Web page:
Get your motor running, head out on the highway!
… and hope the motor KEEPS running. If it doesn’t, there are always the noble men and women in the towing industry to rescue you.
In honor of these fine folks stands the INTERNATIONAL TOWING AND RECOVERY HALL OF FAME AND MUSEUM- 3315 Broad St., Chattanooga, TN.
Nestled in the mountains of Tennessee, in a town with so much to offer visitors, is this easily overlooked museum. It seems the industry was started in Chattanooga in 1916 by Ernest Holmes. Holmes owned a garage and needed a means to get cars to the garage. Simplicity. Logic. What more could you want in a story?
Historic and unique tow trucks, toys, vintage automotive parts, and more are packed into the museum. If you like vintage cars and whatnot, there are some fun exhibits here.
Of course, there is also the Hall of Fame, which you walk through at the end.
I’ll be honest, I have no idea what one would do to get inducted into such a hall of fame, but these people did it, whatever it is and they did it very well. More power to these illustrious men and women.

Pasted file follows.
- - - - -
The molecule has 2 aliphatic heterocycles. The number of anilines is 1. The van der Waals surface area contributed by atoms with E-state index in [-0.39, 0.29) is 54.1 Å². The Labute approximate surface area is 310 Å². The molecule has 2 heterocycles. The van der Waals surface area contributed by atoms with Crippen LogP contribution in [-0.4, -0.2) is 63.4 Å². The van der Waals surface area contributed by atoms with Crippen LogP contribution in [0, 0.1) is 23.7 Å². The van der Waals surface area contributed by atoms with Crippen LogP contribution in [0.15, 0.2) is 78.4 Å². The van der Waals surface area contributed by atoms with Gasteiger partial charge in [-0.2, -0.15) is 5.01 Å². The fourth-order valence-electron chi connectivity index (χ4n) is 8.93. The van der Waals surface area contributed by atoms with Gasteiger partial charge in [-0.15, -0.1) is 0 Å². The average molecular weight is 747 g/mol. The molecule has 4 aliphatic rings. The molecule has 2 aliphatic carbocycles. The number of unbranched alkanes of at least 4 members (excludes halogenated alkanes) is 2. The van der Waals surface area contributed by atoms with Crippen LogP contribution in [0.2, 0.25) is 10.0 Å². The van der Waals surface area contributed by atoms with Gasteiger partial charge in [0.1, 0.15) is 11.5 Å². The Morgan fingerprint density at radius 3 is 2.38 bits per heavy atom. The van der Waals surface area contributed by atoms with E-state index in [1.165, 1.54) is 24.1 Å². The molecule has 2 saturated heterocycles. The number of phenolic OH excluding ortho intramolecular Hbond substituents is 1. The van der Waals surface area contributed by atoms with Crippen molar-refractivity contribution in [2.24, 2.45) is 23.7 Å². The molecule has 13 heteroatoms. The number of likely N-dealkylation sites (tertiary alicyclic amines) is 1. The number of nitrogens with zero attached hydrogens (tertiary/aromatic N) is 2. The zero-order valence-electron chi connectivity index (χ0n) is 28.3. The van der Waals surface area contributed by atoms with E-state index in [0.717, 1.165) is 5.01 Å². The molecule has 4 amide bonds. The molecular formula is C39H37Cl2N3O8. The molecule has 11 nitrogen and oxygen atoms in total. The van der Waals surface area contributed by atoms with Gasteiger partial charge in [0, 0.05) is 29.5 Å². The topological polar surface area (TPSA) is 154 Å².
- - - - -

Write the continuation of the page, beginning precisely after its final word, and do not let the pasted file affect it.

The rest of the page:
The entire thing can be seen in less than an hour, so it is a good side trip for that Chattanooga vacation or road trip through Tennessee.
Outside of the museum, there is a memorial to “the fallen” in the industry.
At first, the idea of “the fallen” in the towing and recovery industry sounds a little goofy, but if you think about it… it really can be a dangerous industry. Between vengeful repo-ed car owners and the natural elements in which one often needs a tow truck driver, there’s definite risk involved and it takes some balls. Maybe that’s why the Hollywood stereotype of a tow truck driver is a burly guy wearing the unbuttoned flannel shirt over the dirty wife beater while chewing on a toothpick and looking at you like a bug he wants to squish.
… but that’s just in Hollywood, surely. And in Santee, South Carolina, but that is a different story for a different time.
Give some thought to an industry often overlooked and under-respected.
Until next time, dahlings…